The Hierarchy of
the Church

Definition of Terms:

  • diakonoi: Greek word for “ministers”, etymological root of the English word deacon 
  • presbyteroi: Greek word for “Elders”, etymological root of the English word ‘priest’
  • episkopoi: Greek word for ‘overseers’, etymological root of the English word ‘bishop’

The church hierarchy developed gradually within the early Church, but it’s concept was still present even in it’s infancy and can be found in Scripture. Initially, the early Church founded by Christ was led by the apostles, who made up Jesus’ inner circle and held authority in matters of faith and practice (Matt. 16:18-19, 18:17, John 20:21, Matt. 28:18-19). St. Paul tells us this Church was built on “the foundation of the apostles” (Eph. 2:20) and is “the pillar and foundation of truth” (1 Tim. 3:15) and that we are to respect and obey this authority (1 Thess. 5:12, Hebrews 13:17). Paul also tells us the Church would have a hierarchy composed of deacons (1 Tim. 2:8-13); presbyters (1 Tim. 5:17); and bishops (1 Tim. 3:1-7).

This hierarchy of the Church reflects the Old Testament Kingdom of Israel. Jesus is “the King of kings and Lord of lords” of His kingdom (Rev. 19:16) and within His kingdom, He has established a hierarchy; “As my Father appointed a kingdom for me, so do I appoint a kingdom for you that you may eat and drink at my table in my kingdom, and sit on thrones judging the twelve tribes of Israel” (Luke 22:29-30). Because the Church is the fulfillment of the Old Testament Kingdom of Israel, it too would have a hierarchy. Only this hierarchy would be called to serve others, just as Christ had done (Matthew 20:20-28). It would also be given authority in matters of faith and practice as part of it’s service to the world. This authority would be passed on to future generations as the Apostles were given the authority to appoint successors (Acts 1:20). These successors were referred to as episkopoi, or ‘overseers’ (etymological root of the English word ‘bishop’), presbyteroi, or “Elders” (etymological root of the English word ‘priest’), and diakonoi, or “ministers” (etymological root of the English word deacon).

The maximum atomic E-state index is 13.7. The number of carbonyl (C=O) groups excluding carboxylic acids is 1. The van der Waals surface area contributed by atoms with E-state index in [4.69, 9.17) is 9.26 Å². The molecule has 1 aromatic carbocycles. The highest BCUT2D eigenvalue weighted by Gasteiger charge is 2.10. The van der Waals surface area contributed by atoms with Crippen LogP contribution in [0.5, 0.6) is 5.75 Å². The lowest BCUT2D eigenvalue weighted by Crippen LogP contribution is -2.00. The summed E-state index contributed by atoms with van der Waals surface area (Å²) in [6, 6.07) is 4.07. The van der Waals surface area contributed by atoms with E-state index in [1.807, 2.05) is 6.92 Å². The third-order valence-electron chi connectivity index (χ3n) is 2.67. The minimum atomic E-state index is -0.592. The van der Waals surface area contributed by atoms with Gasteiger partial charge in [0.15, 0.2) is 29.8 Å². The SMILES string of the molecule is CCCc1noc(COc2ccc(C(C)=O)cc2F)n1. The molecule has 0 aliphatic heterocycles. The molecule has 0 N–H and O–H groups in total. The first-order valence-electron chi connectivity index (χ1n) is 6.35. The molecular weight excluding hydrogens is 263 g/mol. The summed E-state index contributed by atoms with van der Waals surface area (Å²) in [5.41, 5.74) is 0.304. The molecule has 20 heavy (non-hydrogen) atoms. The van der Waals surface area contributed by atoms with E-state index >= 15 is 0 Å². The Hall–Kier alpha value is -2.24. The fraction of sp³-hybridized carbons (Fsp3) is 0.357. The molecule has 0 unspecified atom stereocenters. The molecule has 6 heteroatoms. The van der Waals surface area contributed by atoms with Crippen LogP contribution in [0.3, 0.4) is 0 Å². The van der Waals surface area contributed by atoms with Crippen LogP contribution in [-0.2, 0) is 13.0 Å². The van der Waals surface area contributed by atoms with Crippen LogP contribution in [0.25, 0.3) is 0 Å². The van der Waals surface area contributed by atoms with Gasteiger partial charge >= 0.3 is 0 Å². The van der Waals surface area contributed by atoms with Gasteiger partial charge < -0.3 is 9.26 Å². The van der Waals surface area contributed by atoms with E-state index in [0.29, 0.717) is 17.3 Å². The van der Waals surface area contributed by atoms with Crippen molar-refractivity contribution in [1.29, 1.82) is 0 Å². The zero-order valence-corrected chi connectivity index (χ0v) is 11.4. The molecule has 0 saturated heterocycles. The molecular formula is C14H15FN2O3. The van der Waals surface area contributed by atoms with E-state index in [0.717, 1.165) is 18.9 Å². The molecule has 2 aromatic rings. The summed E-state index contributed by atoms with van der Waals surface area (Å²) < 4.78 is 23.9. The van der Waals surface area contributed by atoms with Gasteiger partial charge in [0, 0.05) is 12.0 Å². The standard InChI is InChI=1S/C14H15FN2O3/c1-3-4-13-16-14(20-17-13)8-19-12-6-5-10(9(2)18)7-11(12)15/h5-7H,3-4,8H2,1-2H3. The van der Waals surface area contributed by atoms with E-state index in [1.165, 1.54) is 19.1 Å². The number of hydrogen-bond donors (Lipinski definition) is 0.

In the apostolic age, the terms for these offices were still somewhat fluid. Thus, Paul sometimes described himself as a diakonos (“servant” or “minister”; cf. 2 Cor. 3:6, 6:4, 11:23; Eph. 3:7), even though he held the office of apostle. Similarly, Peter described himself as a “fellow elder” (1 Pet. 5:1), even though he, being an apostle, also had a much higher office than that of an ordinary elder. The term for bishop, episcopos (“overseer”), was also fluid in meaning. Sometimes it designated the overseer of an individual congregation (the priest), and sometimes it referred to the person who was the overseer of all the congregations in a city or area (the bishop). As the Church grew, a structure began to emerge and by the beginning of the second century each office had developed the distinct functions that we recognize today. This fact can be seen in the writings of the Church Fathers, especially Irenaeus of Lyons, Ignatius of Antioch and Clement of Rome, each of whom was believed to have either personally known some of the Apostles, or was one generation removed from them.

The term “bishop” became restricted to those who oversaw regional congregations and were the primary leaders of the church. The bishop of Rome, in particular, eventually gained significant influence and became known as the Pope, claiming a special authority as the successor of the apostle Peter (see Papal Authority). Within each congregation, there were also elders (presbyters) who assisted the bishops in pastoral duties, spiritual guidance, and dispensing the Sacraments. The term “presbyter” would eventually evolve into “priest” in later centuries.
By the 2nd century, the role of deacons became more prominent. Deacons were appointed to serve the practical needs of the community, such as assisting the poor and distributing resources.